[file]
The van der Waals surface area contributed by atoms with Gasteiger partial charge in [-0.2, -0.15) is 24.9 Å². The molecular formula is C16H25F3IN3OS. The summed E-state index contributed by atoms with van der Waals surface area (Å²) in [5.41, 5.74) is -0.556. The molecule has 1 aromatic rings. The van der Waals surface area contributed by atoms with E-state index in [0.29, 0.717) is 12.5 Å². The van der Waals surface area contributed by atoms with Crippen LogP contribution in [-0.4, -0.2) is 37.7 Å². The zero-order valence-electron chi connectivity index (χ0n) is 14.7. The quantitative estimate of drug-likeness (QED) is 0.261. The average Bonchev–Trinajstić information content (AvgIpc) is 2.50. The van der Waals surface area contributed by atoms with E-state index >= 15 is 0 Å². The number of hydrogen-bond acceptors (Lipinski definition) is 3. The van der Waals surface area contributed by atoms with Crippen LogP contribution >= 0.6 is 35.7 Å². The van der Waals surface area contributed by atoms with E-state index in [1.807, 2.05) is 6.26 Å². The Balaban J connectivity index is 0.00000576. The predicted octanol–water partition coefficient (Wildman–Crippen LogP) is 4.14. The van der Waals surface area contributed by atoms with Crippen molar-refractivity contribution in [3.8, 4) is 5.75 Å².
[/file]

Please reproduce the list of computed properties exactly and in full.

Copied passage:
The van der Waals surface area contributed by atoms with Gasteiger partial charge in [-0.2, -0.15) is 24.9 Å². The molecular formula is C16H25F3IN3OS. The summed E-state index contributed by atoms with van der Waals surface area (Å²) in [5.41, 5.74) is -0.556. The molecule has 1 aromatic rings. The van der Waals surface area contributed by atoms with E-state index in [0.29, 0.717) is 12.5 Å². The van der Waals surface area contributed by atoms with Crippen LogP contribution in [-0.4, -0.2) is 37.7 Å². The zero-order valence-electron chi connectivity index (χ0n) is 14.7. The quantitative estimate of drug-likeness (QED) is 0.261. The average Bonchev–Trinajstić information content (AvgIpc) is 2.50. The van der Waals surface area contributed by atoms with E-state index >= 15 is 0 Å². The number of hydrogen-bond acceptors (Lipinski definition) is 3. The van der Waals surface area contributed by atoms with Crippen LogP contribution >= 0.6 is 35.7 Å². The van der Waals surface area contributed by atoms with E-state index in [1.807, 2.05) is 6.26 Å². The Balaban J connectivity index is 0.00000576. The predicted octanol–water partition coefficient (Wildman–Crippen LogP) is 4.14. The van der Waals surface area contributed by atoms with Crippen molar-refractivity contribution in [3.8, 4) is 5.75 Å².